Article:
It's an advertising campaign with all the subtlety and finesse of an intoxicated streaker at a football game. A commercial for law firm McCutcheon & Hamner, P.C. is going viral for all the wrong reasons, even as the creators and their client, the law firm, duke it out over the concept.
The video features a white man named Mr. Wong Fong Shu in closed-eye costume glasses and a bamboo hat yelling in an Asian voice; check it out:
It's no wonder they would want to dissociate their law firm from the video Time Magazine is calling "the most racist 'not racist' ad for a law firm."
McCutcheon & Hamner claim they never approved the video; in fact, they posted a statement on their Facebook Page that said their YouTube channel was hacked.
Not so, says Jim DeBerry, executive with video production company Definitive Television, who claims his company was contracted "through an intermediary" to produce the video. The script, he says, was written and submitted by the law firm.
The video in question was removed from the law firm's YouTube channel, but remains live on Definitive Television's channel, where it has over a quarter of a million views.
DeBerry tweeted Tuesday that he was considering removing the video, with conditions:
However, ten hours later, the video's description on YouTube was updated and reads, in part:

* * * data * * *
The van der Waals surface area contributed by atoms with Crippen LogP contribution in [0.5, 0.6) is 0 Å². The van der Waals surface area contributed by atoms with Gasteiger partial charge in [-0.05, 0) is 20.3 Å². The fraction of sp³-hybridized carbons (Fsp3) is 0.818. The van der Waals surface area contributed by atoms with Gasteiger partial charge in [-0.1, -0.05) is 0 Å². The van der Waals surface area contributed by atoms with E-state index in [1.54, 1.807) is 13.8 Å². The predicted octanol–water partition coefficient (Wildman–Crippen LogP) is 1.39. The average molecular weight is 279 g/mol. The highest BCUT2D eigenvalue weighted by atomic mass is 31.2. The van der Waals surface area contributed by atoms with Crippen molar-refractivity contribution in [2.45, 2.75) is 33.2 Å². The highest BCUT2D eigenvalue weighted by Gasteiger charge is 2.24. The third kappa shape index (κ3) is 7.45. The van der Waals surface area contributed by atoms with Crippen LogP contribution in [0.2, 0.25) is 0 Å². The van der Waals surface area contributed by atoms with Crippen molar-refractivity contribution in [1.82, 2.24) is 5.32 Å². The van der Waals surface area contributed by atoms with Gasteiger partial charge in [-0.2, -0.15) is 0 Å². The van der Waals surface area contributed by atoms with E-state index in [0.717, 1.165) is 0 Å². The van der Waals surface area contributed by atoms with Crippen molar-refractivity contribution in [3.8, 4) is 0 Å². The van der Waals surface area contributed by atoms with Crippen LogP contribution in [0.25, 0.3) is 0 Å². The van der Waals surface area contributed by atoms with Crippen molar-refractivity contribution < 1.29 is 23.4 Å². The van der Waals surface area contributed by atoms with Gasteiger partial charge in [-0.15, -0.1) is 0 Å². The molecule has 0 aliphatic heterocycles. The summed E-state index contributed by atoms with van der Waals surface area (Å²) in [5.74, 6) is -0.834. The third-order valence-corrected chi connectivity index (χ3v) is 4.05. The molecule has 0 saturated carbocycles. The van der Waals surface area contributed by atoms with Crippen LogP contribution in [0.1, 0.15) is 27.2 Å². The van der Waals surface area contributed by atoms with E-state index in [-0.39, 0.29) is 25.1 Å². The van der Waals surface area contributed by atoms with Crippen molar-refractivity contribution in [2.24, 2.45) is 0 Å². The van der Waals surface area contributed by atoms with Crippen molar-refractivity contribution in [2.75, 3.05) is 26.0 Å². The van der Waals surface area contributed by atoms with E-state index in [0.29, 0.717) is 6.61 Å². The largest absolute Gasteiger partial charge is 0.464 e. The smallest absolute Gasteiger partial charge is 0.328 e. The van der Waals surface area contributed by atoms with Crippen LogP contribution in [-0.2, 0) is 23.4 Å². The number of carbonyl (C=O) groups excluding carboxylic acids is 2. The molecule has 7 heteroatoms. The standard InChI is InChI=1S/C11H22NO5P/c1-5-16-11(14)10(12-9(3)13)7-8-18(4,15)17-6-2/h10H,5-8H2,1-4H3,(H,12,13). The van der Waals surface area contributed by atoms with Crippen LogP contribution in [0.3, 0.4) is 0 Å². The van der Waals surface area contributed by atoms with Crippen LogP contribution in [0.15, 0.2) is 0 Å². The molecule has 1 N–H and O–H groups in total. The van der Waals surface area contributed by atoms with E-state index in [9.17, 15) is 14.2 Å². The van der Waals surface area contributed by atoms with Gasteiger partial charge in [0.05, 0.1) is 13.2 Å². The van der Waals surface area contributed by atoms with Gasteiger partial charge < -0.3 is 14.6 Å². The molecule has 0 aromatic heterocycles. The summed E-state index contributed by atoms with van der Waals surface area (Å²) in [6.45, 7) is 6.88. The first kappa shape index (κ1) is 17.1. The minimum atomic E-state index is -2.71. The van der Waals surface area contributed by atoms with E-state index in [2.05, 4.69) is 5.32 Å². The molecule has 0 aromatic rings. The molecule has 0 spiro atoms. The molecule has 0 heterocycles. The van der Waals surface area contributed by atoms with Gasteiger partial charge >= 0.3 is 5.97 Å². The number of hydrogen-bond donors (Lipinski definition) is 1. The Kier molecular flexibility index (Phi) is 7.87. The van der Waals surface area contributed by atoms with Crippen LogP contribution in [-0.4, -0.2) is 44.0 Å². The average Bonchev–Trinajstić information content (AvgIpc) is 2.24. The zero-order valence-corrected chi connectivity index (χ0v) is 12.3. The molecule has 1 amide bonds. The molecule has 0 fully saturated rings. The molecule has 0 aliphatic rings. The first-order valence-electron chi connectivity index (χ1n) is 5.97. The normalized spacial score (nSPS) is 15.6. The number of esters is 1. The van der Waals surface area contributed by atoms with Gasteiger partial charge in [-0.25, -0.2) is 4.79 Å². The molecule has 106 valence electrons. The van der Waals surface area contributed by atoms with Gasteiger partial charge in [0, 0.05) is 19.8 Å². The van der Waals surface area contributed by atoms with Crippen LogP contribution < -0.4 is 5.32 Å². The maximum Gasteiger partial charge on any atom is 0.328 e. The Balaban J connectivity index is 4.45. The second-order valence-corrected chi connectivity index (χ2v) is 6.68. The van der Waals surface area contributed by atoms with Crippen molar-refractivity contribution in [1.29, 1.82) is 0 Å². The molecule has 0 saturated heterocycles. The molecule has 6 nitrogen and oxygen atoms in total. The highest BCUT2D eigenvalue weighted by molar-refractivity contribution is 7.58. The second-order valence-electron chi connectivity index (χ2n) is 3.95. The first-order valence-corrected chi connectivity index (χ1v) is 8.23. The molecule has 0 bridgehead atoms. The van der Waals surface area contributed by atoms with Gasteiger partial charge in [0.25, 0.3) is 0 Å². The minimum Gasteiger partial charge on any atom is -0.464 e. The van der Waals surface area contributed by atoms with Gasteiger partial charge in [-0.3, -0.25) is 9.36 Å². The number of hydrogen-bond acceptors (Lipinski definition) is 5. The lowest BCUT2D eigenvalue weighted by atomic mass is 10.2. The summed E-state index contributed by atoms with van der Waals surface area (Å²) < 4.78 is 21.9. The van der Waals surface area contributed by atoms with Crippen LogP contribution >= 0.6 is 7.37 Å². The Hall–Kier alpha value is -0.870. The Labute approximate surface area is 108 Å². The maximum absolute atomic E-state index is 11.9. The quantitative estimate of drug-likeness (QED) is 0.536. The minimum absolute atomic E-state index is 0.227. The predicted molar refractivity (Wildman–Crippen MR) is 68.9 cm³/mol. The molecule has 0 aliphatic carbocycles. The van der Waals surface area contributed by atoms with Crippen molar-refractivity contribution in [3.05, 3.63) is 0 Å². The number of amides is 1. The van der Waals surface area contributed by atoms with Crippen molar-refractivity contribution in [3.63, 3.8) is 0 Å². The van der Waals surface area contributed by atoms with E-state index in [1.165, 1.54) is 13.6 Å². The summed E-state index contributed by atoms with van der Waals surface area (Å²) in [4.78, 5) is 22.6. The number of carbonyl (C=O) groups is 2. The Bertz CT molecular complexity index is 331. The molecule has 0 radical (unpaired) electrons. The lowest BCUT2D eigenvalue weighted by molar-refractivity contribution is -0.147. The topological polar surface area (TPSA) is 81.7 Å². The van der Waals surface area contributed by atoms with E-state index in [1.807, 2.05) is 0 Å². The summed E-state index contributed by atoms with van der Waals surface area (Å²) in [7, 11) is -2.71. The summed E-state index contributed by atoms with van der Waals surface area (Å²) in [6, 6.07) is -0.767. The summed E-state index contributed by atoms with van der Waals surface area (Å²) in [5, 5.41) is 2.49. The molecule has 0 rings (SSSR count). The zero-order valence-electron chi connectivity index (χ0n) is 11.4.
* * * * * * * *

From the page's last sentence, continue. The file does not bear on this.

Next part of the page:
"WE ARE UNDER NO OBLIGATION TO TAKE DOWN THE VIDEO, AFTER CONSIDERING THE PUBLIC VIEWING INTEREST WE WILL KEEP IT UP.
A COUPLE OF FACTS TO KNOW
McCutcheon & Hamner, P.C. have never called us saying we didn't create this video and wanted it down, because they know they did. in our opinion they had hope it would just go away and be brushed under the rug.
They are attempting to do damage control. I have provided proof they ordered the video from us, Which they know I have. That is the likely reason why they haven't filed a frivolous lawsuit, they have never filed a cease and desist. We obliviously would have them for libel and as attorneys they know this. When I telephoned them and asked them why they had been lying about us, i explained to them i wouldn't back down from any legal threats and not afraid because all parties now the facts and i will release them if i feel necessary. We had previously attempt to play nice with the former client prior to them becoming disgruntled and placing us at fault."
McCutcheon & Hamner's Joel Hamner told ABA Journal he's received death threats over the video. He also told Above the Law magazine that the firm has completed an internal financial review and did not contract Definitive Television to produce the video, either directly or through an approved agent.
For his part, Definitive Television's DeBerry admits documentation was a "loose" procedure. Translation: he can't quite back up his claim.
DeBerry underscored his lack of remorse and failure to comprehend the inappropriate nature of his video when he tweeted the standard "I'm not racist" defense:
It's unclear whether DeBerry considers Mr. Wong Fong Shu among his minority employees.
For now, the video is live, as McCutcheon & Hamner "investigate their legal options."
In this case, all publicity is not good publicity, especially for a company asking clients to trust their judgment in representing the brand in front of potentially millions of online viewers.
Editor's note: This article has been updated to reflect that McCutcheon & Hamner's Facebook Page is still active.